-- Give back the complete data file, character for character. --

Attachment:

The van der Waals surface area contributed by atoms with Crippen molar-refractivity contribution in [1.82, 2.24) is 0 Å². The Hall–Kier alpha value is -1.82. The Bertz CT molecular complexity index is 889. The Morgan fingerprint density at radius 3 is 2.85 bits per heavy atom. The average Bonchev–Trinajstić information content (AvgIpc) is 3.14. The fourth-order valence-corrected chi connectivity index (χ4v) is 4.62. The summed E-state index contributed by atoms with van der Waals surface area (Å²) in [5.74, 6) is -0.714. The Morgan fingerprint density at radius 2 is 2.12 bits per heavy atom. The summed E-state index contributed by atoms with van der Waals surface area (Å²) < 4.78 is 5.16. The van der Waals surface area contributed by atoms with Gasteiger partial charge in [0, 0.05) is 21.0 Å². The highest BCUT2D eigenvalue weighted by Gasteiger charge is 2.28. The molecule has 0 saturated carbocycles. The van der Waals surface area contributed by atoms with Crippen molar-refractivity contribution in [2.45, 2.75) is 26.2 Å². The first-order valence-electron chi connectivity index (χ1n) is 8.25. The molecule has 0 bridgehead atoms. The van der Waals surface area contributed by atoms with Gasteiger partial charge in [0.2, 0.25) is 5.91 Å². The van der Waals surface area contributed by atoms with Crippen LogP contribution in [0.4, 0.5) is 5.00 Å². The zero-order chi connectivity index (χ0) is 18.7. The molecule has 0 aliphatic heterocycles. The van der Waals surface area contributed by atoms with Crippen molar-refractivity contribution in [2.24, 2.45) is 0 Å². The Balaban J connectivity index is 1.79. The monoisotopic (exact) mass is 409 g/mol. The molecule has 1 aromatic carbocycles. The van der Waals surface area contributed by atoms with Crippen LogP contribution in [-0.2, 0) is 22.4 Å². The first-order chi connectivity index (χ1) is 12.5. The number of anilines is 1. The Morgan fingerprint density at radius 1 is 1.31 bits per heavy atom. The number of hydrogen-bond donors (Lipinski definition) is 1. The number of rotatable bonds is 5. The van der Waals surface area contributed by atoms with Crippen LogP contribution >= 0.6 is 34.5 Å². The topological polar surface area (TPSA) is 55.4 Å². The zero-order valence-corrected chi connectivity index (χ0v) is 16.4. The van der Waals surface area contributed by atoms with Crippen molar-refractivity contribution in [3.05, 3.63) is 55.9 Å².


The van der Waals surface area contributed by atoms with Crippen molar-refractivity contribution in [1.82, 2.24) is 0 Å². The Hall–Kier alpha value is -1.82. The Bertz CT molecular complexity index is 889. The Morgan fingerprint density at radius 3 is 2.85 bits per heavy atom. The average Bonchev–Trinajstić information content (AvgIpc) is 3.14. The fourth-order valence-corrected chi connectivity index (χ4v) is 4.62. The summed E-state index contributed by atoms with van der Waals surface area (Å²) in [5.74, 6) is -0.714. The Morgan fingerprint density at radius 2 is 2.12 bits per heavy atom. The summed E-state index contributed by atoms with van der Waals surface area (Å²) < 4.78 is 5.16. The van der Waals surface area contributed by atoms with Gasteiger partial charge in [0, 0.05) is 21.0 Å². The highest BCUT2D eigenvalue weighted by Gasteiger charge is 2.28. The molecule has 0 saturated carbocycles. The van der Waals surface area contributed by atoms with Crippen molar-refractivity contribution in [2.45, 2.75) is 26.2 Å². The first-order valence-electron chi connectivity index (χ1n) is 8.25. The molecule has 0 bridgehead atoms. The van der Waals surface area contributed by atoms with Gasteiger partial charge in [0.2, 0.25) is 5.91 Å². The van der Waals surface area contributed by atoms with Crippen LogP contribution in [0.4, 0.5) is 5.00 Å². The zero-order chi connectivity index (χ0) is 18.7. The molecule has 0 aliphatic heterocycles. The van der Waals surface area contributed by atoms with Crippen molar-refractivity contribution in [2.24, 2.45) is 0 Å². The Balaban J connectivity index is 1.79. The monoisotopic (exact) mass is 409 g/mol. The molecule has 1 aromatic carbocycles. The van der Waals surface area contributed by atoms with Crippen LogP contribution in [-0.2, 0) is 22.4 Å². The first-order chi connectivity index (χ1) is 12.5. The number of anilines is 1. The Morgan fingerprint density at radius 1 is 1.31 bits per heavy atom. The number of hydrogen-bond donors (Lipinski definition) is 1. The number of rotatable bonds is 5. The van der Waals surface area contributed by atoms with Crippen LogP contribution >= 0.6 is 34.5 Å². The topological polar surface area (TPSA) is 55.4 Å². The zero-order valence-corrected chi connectivity index (χ0v) is 16.4. The van der Waals surface area contributed by atoms with Crippen molar-refractivity contribution in [3.05, 3.63) is 55.9 Å².